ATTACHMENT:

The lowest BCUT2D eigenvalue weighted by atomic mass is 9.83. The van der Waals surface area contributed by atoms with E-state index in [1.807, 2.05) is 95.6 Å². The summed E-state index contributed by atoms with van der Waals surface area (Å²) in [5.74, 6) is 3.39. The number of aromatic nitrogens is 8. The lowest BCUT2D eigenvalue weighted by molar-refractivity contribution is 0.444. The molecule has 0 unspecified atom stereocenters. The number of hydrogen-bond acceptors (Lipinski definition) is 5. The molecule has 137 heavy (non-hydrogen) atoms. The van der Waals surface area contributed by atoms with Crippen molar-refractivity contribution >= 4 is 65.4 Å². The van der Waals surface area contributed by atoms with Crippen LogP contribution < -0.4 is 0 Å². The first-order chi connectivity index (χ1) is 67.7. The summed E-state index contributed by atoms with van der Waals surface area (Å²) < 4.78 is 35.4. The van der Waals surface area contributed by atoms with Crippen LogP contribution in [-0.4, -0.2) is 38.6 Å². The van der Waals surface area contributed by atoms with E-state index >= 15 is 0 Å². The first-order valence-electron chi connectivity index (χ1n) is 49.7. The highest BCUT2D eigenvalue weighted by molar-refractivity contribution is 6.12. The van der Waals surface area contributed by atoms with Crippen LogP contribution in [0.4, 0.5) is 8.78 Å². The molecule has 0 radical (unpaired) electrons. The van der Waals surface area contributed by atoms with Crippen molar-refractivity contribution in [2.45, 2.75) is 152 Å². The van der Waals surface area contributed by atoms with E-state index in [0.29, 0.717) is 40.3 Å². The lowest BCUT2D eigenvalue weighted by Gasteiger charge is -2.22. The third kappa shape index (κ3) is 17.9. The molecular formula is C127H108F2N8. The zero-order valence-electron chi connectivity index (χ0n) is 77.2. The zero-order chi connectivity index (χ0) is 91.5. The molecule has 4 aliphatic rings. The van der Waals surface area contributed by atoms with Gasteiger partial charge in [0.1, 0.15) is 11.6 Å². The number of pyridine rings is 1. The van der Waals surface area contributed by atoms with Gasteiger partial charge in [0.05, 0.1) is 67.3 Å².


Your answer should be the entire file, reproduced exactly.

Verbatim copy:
The lowest BCUT2D eigenvalue weighted by atomic mass is 9.83. The van der Waals surface area contributed by atoms with E-state index in [1.807, 2.05) is 95.6 Å². The summed E-state index contributed by atoms with van der Waals surface area (Å²) in [5.74, 6) is 3.39. The number of aromatic nitrogens is 8. The lowest BCUT2D eigenvalue weighted by molar-refractivity contribution is 0.444. The molecule has 0 unspecified atom stereocenters. The number of hydrogen-bond acceptors (Lipinski definition) is 5. The molecule has 137 heavy (non-hydrogen) atoms. The van der Waals surface area contributed by atoms with Crippen molar-refractivity contribution >= 4 is 65.4 Å². The van der Waals surface area contributed by atoms with Crippen LogP contribution < -0.4 is 0 Å². The first-order chi connectivity index (χ1) is 67.7. The summed E-state index contributed by atoms with van der Waals surface area (Å²) < 4.78 is 35.4. The van der Waals surface area contributed by atoms with Crippen LogP contribution in [-0.4, -0.2) is 38.6 Å². The van der Waals surface area contributed by atoms with E-state index >= 15 is 0 Å². The first-order valence-electron chi connectivity index (χ1n) is 49.7. The highest BCUT2D eigenvalue weighted by molar-refractivity contribution is 6.12. The van der Waals surface area contributed by atoms with Crippen LogP contribution in [0.4, 0.5) is 8.78 Å². The molecule has 0 radical (unpaired) electrons. The van der Waals surface area contributed by atoms with Crippen molar-refractivity contribution in [2.45, 2.75) is 152 Å². The van der Waals surface area contributed by atoms with E-state index in [0.29, 0.717) is 40.3 Å². The lowest BCUT2D eigenvalue weighted by Gasteiger charge is -2.22. The third kappa shape index (κ3) is 17.9. The molecular formula is C127H108F2N8. The zero-order valence-electron chi connectivity index (χ0n) is 77.2. The zero-order chi connectivity index (χ0) is 91.5. The molecule has 4 aliphatic rings. The van der Waals surface area contributed by atoms with Gasteiger partial charge in [0.1, 0.15) is 11.6 Å². The number of pyridine rings is 1. The van der Waals surface area contributed by atoms with Gasteiger partial charge in [0.05, 0.1) is 67.3 Å².